The SHPA says it is concerned about the lack of detail and patient focus in the SIxth Community Pharmacy Agreement, including lack of clarity as to whether HMRs will remain capped.
These services must be targeted at those most in need, it says.
The 6CPA has a strong focus on programs and services delivered through the four walls of a community pharmacy; SHPA believes the Agreement should provide broader scope for pharmacists to practise and deliver professional services independently, such as the HMR and RMMR services provided by independent accredited pharmacists.
SHPA believes pharmacists should be able to deliver services in settings most appropriate and accessible for patients, including in GP practices, a view held by its medical colleagues and many pharmacists.
“Community Pharmacy Agreements should always put the patients first,” says SHPA President Professor Michael Dooley.
“It is imperative for healthcare professionals such as pharmacists to be able to practise as part of a multidisciplinary healthcare team in settings where they can have the greatest impact on patient-focused outcomes.
“This includes not only within a community pharmacy, but also in GP practices and in residential care settings, for example.
“Cognitive programs through the 6CPA must enable pharmacists to practise in these settings and provide high quality and effective services focusing on patient outcomes.”
It is unclear whether any of the $600 million contingency reserve will be allocated to the HMR and RMMR program, with indicative funding in Years two to five not shown.
SHPA says this creates an uncertain environment for accredited pharmacists and for patients who require comprehensive medication reviews to avoid medication misadventure and hospitalisation.
SHPA says it would also like more clarity on hospital-initiated home medication reviews, as well as whether the cap on the number of HMRs an accredited pharmacist can deliver will remain.
The organisation says it believes the current arbitrary caps on HMRs introduced in March 2014 are unacceptable as they put vulnerable patients at risk by reducing their access to services that improve medication use.
However, it welcomed the fact that $50 million has been allocated to trial new and expanded programs through the Pharmacy Trial Program, to improve clinical outcomes and/or to extend the role of pharmacists in the delivery of primary healthcare services.
Yet it is concerned that the 6CPA states that these will be delivered through community pharmacy and consequently, innovative pharmacist programs within GP practices may not be considered.
The Agreement states that a range of stakeholders and bodies will be extensively consulted and SHPA says it looks forward to contributing to these consultations to ensure that any expanded programs are patient-focused.
It says it is also strongly encouraged that professional programs and services will undergo an independent review that may include PBAC or MSAC to ensure they are evidence-based, demonstrate cost-effectiveness for the taxpayer, and are appropriately targeted at patients.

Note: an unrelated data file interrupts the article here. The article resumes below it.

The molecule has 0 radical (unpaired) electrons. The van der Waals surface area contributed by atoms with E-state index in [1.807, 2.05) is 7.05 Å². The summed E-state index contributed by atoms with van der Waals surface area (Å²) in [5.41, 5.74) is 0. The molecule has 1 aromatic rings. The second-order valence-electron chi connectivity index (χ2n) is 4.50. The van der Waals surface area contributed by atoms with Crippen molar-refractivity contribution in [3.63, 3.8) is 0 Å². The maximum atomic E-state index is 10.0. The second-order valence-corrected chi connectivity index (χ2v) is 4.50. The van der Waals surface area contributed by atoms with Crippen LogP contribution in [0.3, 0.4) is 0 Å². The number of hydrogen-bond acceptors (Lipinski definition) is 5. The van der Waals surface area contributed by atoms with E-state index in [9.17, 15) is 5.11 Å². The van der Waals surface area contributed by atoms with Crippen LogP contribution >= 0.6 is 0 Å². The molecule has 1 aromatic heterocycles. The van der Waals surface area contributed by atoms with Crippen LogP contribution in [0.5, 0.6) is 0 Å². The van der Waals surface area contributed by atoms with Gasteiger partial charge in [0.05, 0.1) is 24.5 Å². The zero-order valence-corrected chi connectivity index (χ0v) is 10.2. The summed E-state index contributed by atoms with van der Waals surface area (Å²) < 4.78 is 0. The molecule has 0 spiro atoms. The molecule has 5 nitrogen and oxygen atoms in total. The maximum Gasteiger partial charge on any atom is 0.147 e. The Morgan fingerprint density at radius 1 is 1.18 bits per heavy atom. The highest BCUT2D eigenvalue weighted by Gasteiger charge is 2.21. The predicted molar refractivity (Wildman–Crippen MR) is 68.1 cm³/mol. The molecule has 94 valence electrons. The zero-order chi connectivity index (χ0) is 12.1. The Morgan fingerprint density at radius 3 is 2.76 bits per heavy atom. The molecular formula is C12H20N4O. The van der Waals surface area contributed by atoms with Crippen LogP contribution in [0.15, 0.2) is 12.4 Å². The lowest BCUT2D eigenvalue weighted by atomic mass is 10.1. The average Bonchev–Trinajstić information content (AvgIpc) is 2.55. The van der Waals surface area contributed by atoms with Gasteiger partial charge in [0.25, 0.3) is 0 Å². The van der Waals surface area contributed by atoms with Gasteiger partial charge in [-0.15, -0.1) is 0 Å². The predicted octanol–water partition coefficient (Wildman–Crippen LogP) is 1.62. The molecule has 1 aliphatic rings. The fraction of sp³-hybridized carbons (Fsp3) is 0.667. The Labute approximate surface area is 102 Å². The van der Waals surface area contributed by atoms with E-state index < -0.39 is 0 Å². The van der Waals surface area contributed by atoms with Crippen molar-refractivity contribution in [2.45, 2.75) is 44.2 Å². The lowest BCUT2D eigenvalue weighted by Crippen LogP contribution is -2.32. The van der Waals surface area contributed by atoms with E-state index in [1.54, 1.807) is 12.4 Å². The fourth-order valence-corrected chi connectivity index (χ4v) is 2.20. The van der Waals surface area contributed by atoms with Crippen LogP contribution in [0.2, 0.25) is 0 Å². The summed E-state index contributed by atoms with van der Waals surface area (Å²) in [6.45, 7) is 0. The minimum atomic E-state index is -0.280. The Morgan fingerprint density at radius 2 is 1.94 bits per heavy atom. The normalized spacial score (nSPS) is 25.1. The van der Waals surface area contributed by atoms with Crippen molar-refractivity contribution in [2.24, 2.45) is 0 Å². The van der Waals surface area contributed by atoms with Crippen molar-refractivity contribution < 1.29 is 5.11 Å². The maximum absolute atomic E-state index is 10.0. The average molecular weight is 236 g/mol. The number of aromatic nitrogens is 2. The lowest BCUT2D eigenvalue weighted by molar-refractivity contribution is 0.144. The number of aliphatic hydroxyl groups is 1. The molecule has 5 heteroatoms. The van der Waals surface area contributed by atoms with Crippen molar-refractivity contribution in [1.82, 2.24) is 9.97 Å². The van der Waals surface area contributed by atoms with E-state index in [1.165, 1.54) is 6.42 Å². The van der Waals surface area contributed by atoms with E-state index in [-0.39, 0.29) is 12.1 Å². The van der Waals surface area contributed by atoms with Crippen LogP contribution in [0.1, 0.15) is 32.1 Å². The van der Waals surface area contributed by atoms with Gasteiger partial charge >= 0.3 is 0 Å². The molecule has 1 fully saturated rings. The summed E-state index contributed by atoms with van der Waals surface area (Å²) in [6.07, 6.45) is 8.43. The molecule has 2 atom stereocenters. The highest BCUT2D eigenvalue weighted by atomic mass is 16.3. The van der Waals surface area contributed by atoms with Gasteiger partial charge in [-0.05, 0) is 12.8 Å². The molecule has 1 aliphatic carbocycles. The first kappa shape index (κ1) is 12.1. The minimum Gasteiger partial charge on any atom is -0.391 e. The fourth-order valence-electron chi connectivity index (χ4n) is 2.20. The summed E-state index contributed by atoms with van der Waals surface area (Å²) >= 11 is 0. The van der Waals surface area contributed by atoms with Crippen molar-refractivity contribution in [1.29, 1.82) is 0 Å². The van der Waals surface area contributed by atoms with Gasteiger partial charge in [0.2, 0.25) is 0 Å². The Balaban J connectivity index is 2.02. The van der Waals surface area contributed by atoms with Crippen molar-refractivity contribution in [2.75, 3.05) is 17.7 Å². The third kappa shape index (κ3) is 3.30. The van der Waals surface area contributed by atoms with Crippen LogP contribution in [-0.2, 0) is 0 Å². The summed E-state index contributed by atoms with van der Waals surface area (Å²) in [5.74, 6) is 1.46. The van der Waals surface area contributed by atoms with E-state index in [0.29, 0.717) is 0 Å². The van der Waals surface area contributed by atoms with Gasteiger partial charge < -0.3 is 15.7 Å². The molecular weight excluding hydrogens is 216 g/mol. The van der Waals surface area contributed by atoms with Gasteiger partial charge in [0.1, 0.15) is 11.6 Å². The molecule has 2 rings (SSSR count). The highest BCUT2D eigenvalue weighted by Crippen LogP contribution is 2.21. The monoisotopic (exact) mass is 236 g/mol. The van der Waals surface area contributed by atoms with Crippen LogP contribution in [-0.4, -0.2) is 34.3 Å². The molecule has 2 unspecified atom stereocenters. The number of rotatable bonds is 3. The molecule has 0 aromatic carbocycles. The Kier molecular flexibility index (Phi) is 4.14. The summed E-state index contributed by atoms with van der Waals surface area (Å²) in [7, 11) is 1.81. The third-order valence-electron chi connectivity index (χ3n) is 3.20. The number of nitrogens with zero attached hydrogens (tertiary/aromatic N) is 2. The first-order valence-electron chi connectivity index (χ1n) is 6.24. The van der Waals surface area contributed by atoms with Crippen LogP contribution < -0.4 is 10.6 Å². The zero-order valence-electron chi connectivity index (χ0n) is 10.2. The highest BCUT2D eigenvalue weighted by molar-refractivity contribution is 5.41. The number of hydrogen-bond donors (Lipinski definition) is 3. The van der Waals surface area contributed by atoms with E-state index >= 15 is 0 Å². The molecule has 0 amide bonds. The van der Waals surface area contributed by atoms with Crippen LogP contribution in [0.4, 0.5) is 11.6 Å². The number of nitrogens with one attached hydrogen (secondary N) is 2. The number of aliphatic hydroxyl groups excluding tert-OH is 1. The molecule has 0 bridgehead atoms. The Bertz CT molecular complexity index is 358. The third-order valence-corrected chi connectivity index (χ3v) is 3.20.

A key component of the 6CPA is the change in the funding of chemotherapy preparation with fees paid directly to compounders under new arrangements yet to be determined.
The compound fee is $40 for non-TGA-licensed providers (such as hospital pharmacies) and $60 for TGA-licensed providers – this has the potential to substantially impact on the provision of these services in public and private hospitals, says SHPA.
SHPA is also concerned that funding for the additional clinical pharmacy services required to ensure safe and effective delivery of chemotherapy treatment to patients has not been detailed.
From 1 January 2014, the PBS Efficient Funding for Chemotherapy Schedule was amended to allow for reimbursement of up to $152.66 per chemotherapy infusion to ensure the ongoing viability of pharmacies who deliver chemotherapy services.
This funding ends on 30 June 2015; it is not clear how the fees listed in the 6CPA for compounding chemotherapy relates to the EFC Schedule, or if the EFC Schedule will be extended.
If there is an overall reduction in the fees paid to those compounding chemotherapy, this could threaten the viability and sustainability of these providers, says SHPA and many of the access issues that threatened the appropriate care for cancer patients in 2013 will be revisited.
SHPA says it continues to state to the Commonwealth that the priority for Community Pharmacy Agreements should be sufficient funding and bureaucratic support to be made available for:
- all consumers who require medication management services commensurate to their clinical need;
- consumers to have timely access to a comprehensive review of their medicines – and the choice of whether it is conducted in the home or not;
- targeting patients recently discharged from hospital at risk of medication misadventure; and
- maintenance of current professional fee payment to ensure long-term viability of the HMR program that has only recently developed a ‘critical mass’ of providers.
It says it looks forward to more detail becoming available regarding the 6CPA and opportunities to further support and explore models of care where pharmacists can practise as part of a multidisciplinary healthcare team in settings where they can have the greatest impact on patient-focused outcomes.